With a regional mobile penetration rate of 96% in the Arab World, higher than the global average of 82%, thanks to outliers like Saudi Arabia (whose mobile penetration rate may approach 132%), it’s easy to see why a regional gaming company would go mobile. The shift also makes makes sense given the sense of Wizards Production’s Amman studio. “Mobile games are smaller in scale and can be developed very quickly,” Thiab says.

The gaming company, which was founded in Amman in 2008, is also switching CEOs, as original CEO Afif Toukan steps down and COO Sohaib Thiab steps into the lead role. The shift is purely for personal reasons and not due to team conflicts, notes Thiab; Toukan will still be a stakeholder and partner but not a working partner.

Wizards Productions began its gaming career localizing concepts like “Hitman’s Life” with online game “Arabian Hitman,” also launching popular battle game “Operation Arabia,” the first 3D MMO developed entirely locally in the Middle East, which, at its peak, had 220,000 monthly active users.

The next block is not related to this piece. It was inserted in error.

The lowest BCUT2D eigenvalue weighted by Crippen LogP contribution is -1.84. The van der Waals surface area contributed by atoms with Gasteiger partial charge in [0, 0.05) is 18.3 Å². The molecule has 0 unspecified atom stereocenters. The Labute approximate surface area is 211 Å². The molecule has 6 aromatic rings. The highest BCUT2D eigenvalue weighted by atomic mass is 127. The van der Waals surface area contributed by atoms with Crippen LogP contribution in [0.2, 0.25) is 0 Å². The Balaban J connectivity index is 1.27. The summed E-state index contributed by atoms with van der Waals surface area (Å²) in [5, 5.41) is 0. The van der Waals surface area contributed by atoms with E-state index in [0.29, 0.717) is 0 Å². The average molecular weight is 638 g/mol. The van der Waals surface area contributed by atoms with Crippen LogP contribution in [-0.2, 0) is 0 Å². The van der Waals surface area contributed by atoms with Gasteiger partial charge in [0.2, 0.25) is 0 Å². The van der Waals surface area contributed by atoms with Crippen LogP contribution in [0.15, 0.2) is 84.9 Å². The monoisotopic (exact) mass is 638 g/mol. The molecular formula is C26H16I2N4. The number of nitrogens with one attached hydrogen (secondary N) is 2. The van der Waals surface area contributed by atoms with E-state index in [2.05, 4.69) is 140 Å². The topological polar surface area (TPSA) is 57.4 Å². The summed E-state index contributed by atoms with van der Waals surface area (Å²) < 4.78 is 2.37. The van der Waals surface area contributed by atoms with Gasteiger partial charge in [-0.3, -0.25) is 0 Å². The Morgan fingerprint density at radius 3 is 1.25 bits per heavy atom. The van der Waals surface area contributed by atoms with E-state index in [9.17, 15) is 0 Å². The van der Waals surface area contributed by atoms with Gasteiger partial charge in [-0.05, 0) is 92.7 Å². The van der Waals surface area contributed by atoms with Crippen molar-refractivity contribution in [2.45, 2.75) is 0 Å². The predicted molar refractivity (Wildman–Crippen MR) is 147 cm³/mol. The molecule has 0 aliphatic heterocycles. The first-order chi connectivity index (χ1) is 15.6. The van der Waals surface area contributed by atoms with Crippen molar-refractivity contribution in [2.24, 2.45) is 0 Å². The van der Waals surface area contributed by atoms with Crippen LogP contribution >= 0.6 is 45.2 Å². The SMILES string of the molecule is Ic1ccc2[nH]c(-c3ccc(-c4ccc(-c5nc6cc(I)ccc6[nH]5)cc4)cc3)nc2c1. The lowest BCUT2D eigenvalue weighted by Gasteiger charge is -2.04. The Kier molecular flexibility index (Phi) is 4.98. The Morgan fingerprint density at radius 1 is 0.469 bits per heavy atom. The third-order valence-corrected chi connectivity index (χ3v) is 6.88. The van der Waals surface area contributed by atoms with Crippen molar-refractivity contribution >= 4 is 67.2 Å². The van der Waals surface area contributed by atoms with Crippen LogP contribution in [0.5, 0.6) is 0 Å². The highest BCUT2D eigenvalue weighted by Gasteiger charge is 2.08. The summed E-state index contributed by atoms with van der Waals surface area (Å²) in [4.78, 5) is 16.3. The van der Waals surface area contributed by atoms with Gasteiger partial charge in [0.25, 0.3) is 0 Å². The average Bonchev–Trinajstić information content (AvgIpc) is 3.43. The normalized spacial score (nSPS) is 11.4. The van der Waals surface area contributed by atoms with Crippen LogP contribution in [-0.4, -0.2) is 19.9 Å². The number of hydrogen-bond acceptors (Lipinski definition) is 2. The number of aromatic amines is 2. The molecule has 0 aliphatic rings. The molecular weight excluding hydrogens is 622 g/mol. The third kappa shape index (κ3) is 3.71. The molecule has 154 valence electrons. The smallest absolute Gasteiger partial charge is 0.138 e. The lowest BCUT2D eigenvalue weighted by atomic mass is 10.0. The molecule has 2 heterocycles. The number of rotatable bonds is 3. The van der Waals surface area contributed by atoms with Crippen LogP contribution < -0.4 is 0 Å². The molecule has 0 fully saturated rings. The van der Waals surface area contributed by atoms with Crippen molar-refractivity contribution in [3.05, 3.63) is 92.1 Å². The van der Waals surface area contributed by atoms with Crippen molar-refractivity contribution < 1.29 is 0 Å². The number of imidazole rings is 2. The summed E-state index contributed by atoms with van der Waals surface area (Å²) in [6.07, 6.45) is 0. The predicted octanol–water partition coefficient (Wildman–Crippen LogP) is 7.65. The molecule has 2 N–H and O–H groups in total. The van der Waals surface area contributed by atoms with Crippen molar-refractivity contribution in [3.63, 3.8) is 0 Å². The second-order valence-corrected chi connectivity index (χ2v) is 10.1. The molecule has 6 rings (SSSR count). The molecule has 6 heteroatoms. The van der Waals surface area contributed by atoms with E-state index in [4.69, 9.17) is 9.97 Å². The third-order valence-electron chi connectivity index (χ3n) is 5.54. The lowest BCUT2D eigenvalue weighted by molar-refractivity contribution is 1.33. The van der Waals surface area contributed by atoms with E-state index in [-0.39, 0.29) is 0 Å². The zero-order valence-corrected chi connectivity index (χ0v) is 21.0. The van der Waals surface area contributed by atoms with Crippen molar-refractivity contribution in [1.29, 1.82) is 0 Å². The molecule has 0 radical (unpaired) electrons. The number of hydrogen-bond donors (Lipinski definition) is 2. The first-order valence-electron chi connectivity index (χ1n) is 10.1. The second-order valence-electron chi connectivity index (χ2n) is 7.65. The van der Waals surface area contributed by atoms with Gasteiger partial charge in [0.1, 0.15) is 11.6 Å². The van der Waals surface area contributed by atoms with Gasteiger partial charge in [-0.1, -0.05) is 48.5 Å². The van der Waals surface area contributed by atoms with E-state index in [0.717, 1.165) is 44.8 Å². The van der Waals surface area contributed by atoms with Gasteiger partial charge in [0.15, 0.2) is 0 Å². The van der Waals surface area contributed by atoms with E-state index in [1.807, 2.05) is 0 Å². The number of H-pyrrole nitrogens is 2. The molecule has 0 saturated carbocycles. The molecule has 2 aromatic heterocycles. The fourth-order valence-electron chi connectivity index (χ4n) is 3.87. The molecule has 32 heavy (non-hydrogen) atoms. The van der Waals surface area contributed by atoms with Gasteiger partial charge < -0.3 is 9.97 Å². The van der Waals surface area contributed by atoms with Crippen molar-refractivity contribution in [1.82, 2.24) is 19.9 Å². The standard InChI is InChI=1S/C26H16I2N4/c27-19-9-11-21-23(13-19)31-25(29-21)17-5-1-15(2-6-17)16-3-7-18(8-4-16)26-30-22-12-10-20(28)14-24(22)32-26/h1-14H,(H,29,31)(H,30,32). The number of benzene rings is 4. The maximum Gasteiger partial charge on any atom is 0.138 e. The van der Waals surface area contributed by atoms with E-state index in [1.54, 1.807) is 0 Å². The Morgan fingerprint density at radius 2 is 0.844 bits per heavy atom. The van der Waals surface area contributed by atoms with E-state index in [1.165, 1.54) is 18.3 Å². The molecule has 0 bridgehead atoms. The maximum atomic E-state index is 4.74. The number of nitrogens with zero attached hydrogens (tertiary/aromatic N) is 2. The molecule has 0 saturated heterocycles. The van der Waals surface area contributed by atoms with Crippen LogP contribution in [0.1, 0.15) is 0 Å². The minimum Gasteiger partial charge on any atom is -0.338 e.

Aqua Jam, however, will focus on a younger audience, from 8 to 20 years old, with a simple storyline- a family is seeking to recover the other half of its members, who we kidnapped. The game will initially be published in English, but then will be likely be localized in Chinese, thanks to 6waves’s presence in Hong Kong, and then Arabic as well. While Wizards will no longer focus on localization, it will continue to push to publish its games in Arabic, and will port some of its previously published Arabic games to mobile, says Thiab.

The shift follows the trend across the gaming sector in the region- as companies like Wixel Studios in Beirut shift to publishing mobile games in English, and TakTek Games signing a deal with U.K.-based mobile publishing giant Chillingo in April to publish simple language-less games with a global appeal as well.

While some lament the lack of games that truly capture the spirit of the region, it seems gaming companies are prioritizing profitability over local flavor, taking the fastest route to going global.

The trend is not exclusive to the region, however. Social gaming MMO publisher Kabam also pivoted towards producing mobile games early this year, moving away from publishing primarily on Facebook. The jury is still out on whether this has been a successful shift, yet many are following suit, looking to mobile as the future of gaming.